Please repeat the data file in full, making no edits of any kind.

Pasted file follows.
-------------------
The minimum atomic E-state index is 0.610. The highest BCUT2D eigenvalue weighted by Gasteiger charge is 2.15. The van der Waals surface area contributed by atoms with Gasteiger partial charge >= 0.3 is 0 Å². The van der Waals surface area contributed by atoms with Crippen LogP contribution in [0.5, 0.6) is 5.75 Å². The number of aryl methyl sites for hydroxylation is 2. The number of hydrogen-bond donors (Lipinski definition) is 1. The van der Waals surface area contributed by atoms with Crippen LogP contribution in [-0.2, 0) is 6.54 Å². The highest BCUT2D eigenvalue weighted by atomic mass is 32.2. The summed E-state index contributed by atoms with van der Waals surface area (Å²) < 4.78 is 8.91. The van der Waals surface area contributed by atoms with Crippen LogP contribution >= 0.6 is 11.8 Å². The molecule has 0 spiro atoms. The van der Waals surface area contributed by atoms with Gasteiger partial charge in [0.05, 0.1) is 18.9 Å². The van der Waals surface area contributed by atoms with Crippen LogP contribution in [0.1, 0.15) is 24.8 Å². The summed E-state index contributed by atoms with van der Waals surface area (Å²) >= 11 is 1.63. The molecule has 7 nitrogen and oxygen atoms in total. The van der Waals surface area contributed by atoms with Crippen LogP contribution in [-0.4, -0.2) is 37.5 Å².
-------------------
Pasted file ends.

The minimum atomic E-state index is 0.610. The highest BCUT2D eigenvalue weighted by Gasteiger charge is 2.15. The van der Waals surface area contributed by atoms with Gasteiger partial charge >= 0.3 is 0 Å². The van der Waals surface area contributed by atoms with Crippen LogP contribution in [0.5, 0.6) is 5.75 Å². The number of aryl methyl sites for hydroxylation is 2. The number of hydrogen-bond donors (Lipinski definition) is 1. The van der Waals surface area contributed by atoms with Crippen LogP contribution in [-0.2, 0) is 6.54 Å². The highest BCUT2D eigenvalue weighted by atomic mass is 32.2. The summed E-state index contributed by atoms with van der Waals surface area (Å²) < 4.78 is 8.91. The van der Waals surface area contributed by atoms with Crippen LogP contribution >= 0.6 is 11.8 Å². The molecule has 0 spiro atoms. The van der Waals surface area contributed by atoms with Gasteiger partial charge in [0.05, 0.1) is 18.9 Å². The van der Waals surface area contributed by atoms with Crippen LogP contribution in [0.1, 0.15) is 24.8 Å². The summed E-state index contributed by atoms with van der Waals surface area (Å²) >= 11 is 1.63. The molecule has 7 nitrogen and oxygen atoms in total. The van der Waals surface area contributed by atoms with Crippen LogP contribution in [-0.4, -0.2) is 37.5 Å².